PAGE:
Airbus recorded orders and options for 123 planes, according to the aviation consulting firm IBA.iQ.Paris Air Showread more
Markets in Asia were mixed in Tuesday morning trade as investors awaited the start of a closely-watched meeting by the U.S. Federal Reserve, set to kick off later stateside.Asia Marketsread more
Wall Street analysts think Facebook's cryptocurrency payments project will give the company a big boost.Marketsread more
Chinese President Xi Jinping will travel to North Korea this week for a two-day visit, ahead of a possible meeting between Xi and President Donald Trump at next week's G-20...Politicsread more
The Pentagon said that the crew of one of the tankers, the Japanese Kokuka Courageous, found an unexploded limpet mine on its hull following an initial explosion.Politicsread more
Despite the popularity of companies like Beyond Meat and Impossible Foods, meat consumption around the world continues to rise.Food & Beverageread more
Electronic material that Infowars host Alex Jones turned over to families of Sandy Hook Elementary School shooting victims who are suing him contained images of child...Politicsread more
Facebook's reported move into cryptocurrency could amount to the biggest catalyst for digital assets in their decade-long history, some crypto investors say.Bitcoinread more
In a 7-2 ruling, over dissents from Justices Ruth Bader Ginsburg and Neil Gorsuch, the justices affirmed the so-called "dual sovereignty" exception to the Constitution's...Politicsread more
Eleven banks that lend to shipping lines announced Monday that climate impact will be integrated into the criteria that determines how much shipping companies can borrow, an...Transportationread more
Florida businessman Barry Honig agreed to a proposed judgment with the SEC in a case it called "classic pump-and-dump schemes," according to Monday filings.Crimeread more
Job creation for September fell to its lowest level in a year though the unemployment rate dropped to a point not seen in nearly 50 years, according to Labor Department figures released Friday.
Nonfarm payrolls rose just 134,000, well below Refinitiv estimates of 185,000 and the worst performance since last September, when a labor strike weighed on the numbers. The unemployment rate fell two-tenths of a percentage point to 3.7 percent, the lowest level since December 1969 and one-tenth of a percentage point below expectations.
A separate measure of unemployment that includes discouraged workers and those holding jobs part-time for economic reasons — sometimes called the "real unemployment rate" — edged higher to 7.5 percent.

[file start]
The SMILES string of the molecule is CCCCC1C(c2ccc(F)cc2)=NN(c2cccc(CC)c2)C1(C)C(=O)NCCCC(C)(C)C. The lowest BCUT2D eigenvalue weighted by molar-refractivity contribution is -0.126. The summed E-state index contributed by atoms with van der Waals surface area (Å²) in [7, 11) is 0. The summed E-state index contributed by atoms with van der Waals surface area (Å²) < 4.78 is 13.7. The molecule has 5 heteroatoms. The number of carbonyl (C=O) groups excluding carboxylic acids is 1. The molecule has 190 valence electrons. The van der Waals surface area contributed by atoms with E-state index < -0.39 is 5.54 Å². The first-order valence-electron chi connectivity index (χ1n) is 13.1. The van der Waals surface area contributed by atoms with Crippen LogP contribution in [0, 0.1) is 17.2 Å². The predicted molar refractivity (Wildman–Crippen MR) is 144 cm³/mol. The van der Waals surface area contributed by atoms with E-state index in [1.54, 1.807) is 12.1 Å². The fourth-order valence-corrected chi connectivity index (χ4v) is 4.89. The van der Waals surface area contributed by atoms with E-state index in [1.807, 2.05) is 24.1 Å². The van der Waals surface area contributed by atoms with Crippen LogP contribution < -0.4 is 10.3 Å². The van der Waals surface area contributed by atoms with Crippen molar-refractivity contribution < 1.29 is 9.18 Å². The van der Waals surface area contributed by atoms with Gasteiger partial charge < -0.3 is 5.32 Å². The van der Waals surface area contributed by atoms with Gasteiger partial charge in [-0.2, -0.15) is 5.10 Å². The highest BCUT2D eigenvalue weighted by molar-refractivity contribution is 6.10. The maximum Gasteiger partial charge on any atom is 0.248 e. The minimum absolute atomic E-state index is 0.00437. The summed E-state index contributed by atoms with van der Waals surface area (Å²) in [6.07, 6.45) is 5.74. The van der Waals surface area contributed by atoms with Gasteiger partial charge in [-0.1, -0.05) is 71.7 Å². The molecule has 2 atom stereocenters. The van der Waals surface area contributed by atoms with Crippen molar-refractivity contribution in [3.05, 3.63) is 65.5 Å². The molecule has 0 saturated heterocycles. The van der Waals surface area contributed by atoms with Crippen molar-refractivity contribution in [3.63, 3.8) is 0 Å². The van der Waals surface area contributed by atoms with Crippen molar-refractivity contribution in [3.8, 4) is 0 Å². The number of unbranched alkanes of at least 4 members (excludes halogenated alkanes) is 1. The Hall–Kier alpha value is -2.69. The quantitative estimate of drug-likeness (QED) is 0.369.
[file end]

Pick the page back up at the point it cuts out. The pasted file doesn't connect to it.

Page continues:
Unemployment among black Americans declined three-tenths of a point to 6 percent, slightly above its record low of 5.9 percent achieved in May.
The closely watched average hourly earnings component showed a 2.8 percent year-over-year increase, in line with Wall Street estimates. The average work week was unchanged at 34.5 hours.
"The labor market is in excellent shape heading into the end of 2018, perhaps the best it has been in 50 years," said Gus Faucher, chief economist at PNC. "Job growth was a bit softer in September, but some of that was from Hurricane Florence, and it should bounce back through the rest of 2018 and into 2019."
After the report, the 10-year Treasury yield climbed to the highest in seven years. Stock indexes edged higher at the open but soon turned negative.
The survey period for September's count included when Hurricane Florence slammed the Carolinas, though the Labor Department could not quantify the storm's impact.
The official government count was well below an estimate earlier this week from ADP and Moody's Analytics that reported a 230,000 growth in private payrolls. However, that report did not account for Florence's impact.
Despite the headline miss, the report had some good news.
August's initial count was revised up dramatically, from 201,000 to 270,000, while July's numbers came up as well, from 147,000 to 165,000. The revisions bring the three-month average growth to 190,000 while the 12-month average gain is 201,000.
Job gains for September were concentrated in professional and business services, which rose by 54,000. Health care saw 26,000 new positions while transportation and warehousing was up 24,000. Construction continued to show gains with 23,000, while new hires in manufacturing increased by 18,000 thanks to a gain in durable goods-related industries.
Leisure and hospitality represented the most significant decline, with 17,000 jobs lost, which the government said could have been attributable to Florence.
The decline in the unemployment rate did not come from a labor force shrinkage, as it has in past. In fact, the civilian labor force increased by 150,000 and the participation rate was unchanged at 62.7 percent.
Those counted as not in the labor force did increase by 74,000, bringing that number to nearly 96.4 million.
The data release comes amid an otherwise strong time for the U.S. economy, which grew at an average rate of 3.2 percent in the first half of the year and could post an increase north of 4 percent for the the third quarter.